What you need to know about shoveling snow
Have you ever heard of “heart attack snow?”
It’s not a myth. So before you pick up a shovel to clean the snow around your property, there are some things you should keep in mind.
If you are healthy and athletic, snow shoveling can be a good exercise. However, if you are at high risk for heart disease or have a pre-existing heart condition, snow shoveling can be dangerous unless you take some precautions.
“The heart is pumping blood through a complex branch of arteries. Smaller arteries in your legs and arms constrict in the cool weather, and this puts a strain on the heart,” says Dr. Shoeb Sitafalwalla, a cardiologist and Chief Medical Officer at Advocate Good Shepherd Hospital in Barrington, Ill. “In addition to this, lifting a heavy amount of snow increases the heart rate and oxygen demand. This combination can be lethal in a person with pre-existing heart disease.”
Dr. Sitafalwalla recommends the following six tips for safe snow shoveling:
- Check with your doctor first. If you have a risk factor, consult with your physician as a safety check to make sure it’s safe for you to clear the driveway or sidewalk.
- Push the snow, don’t lift it. Pushing the snow is less strenuous on your heart.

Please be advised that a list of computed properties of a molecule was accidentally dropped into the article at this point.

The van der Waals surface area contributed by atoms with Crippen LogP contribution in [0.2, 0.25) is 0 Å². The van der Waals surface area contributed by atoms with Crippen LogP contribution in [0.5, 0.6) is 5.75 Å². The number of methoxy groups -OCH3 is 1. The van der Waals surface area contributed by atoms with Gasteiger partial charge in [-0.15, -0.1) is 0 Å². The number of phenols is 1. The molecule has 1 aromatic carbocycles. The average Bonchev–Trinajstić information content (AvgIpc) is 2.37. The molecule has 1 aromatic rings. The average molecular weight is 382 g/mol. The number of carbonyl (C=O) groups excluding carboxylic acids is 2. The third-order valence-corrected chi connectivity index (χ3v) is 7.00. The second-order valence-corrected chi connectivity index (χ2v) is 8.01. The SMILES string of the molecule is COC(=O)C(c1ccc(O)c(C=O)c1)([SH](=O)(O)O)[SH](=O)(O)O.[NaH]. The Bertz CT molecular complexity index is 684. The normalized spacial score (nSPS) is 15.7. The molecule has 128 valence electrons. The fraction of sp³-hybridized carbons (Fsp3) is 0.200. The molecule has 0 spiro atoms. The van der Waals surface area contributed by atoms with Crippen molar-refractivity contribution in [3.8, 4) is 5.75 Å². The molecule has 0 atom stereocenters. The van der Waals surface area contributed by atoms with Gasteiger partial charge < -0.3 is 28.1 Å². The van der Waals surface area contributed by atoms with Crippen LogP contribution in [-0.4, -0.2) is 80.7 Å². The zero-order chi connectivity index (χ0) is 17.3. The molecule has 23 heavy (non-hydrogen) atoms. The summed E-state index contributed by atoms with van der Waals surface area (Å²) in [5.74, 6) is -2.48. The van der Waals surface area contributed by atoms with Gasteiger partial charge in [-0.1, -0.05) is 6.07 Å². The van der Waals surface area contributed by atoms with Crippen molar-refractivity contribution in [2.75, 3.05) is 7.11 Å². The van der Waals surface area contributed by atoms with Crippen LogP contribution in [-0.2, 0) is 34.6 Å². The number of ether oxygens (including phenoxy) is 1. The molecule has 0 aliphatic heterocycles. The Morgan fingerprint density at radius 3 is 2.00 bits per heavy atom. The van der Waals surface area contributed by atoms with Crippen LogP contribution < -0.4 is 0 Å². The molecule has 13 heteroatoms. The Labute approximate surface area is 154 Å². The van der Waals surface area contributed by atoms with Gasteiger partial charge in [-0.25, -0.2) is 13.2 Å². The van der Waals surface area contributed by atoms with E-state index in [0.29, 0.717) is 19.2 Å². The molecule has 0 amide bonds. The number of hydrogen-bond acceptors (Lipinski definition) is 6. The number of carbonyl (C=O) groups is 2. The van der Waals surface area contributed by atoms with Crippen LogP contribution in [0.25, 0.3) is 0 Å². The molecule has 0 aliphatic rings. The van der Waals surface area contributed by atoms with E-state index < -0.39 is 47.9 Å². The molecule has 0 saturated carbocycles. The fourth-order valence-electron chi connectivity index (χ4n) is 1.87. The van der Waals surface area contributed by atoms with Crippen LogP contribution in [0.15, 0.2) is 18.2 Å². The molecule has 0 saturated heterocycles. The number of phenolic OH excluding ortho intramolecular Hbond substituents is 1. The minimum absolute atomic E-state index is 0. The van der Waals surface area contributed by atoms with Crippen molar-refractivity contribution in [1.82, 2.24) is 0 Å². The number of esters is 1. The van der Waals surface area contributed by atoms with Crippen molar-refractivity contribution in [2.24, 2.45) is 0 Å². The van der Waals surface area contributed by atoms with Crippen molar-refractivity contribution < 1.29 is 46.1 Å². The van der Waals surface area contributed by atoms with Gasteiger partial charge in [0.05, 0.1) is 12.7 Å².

- Use a snow blower. Even pushing a heavy snow blower can be dangerous, so be careful and take frequent breaks.
- Avoid a heavy meal before shoveling snow. Heavy meals have a tendency to attract more blood towards the gut and away from the heart, which is being heavily taxed during snow shoveling.
- Avoid drinking alcohol. Alcohol can constrict blood vessels, which creates back pressure on the heart. Drinking before snow shoveling is not safe.
- Make sure to stretch. You need to stretch before and after shoveling snow so you don’t strain or injure your back, especially when the snow is heavy and wet.
“If you don’t know you may be at risk for heart disease, you should pay attention to some red flags, such as chest pain, discomfort or nausea when you exert yourself, shortness of breath or severe fatigue. If you experience any of these symptoms, you should check with your physician before shoveling snow,” says Dr. Sitafalwalla.
About the Author
Sonja Vojcic, health enews contributor, is a marketing manager at Advocate Health Care in Downers Grove, Ill. She has several years of international public relations and marketing experience with a Master’s degree in Communications from DePaul University. In her free time, Sonja enjoys spending time with her family, travelling, and keeping up with the latest health news and fashion trends.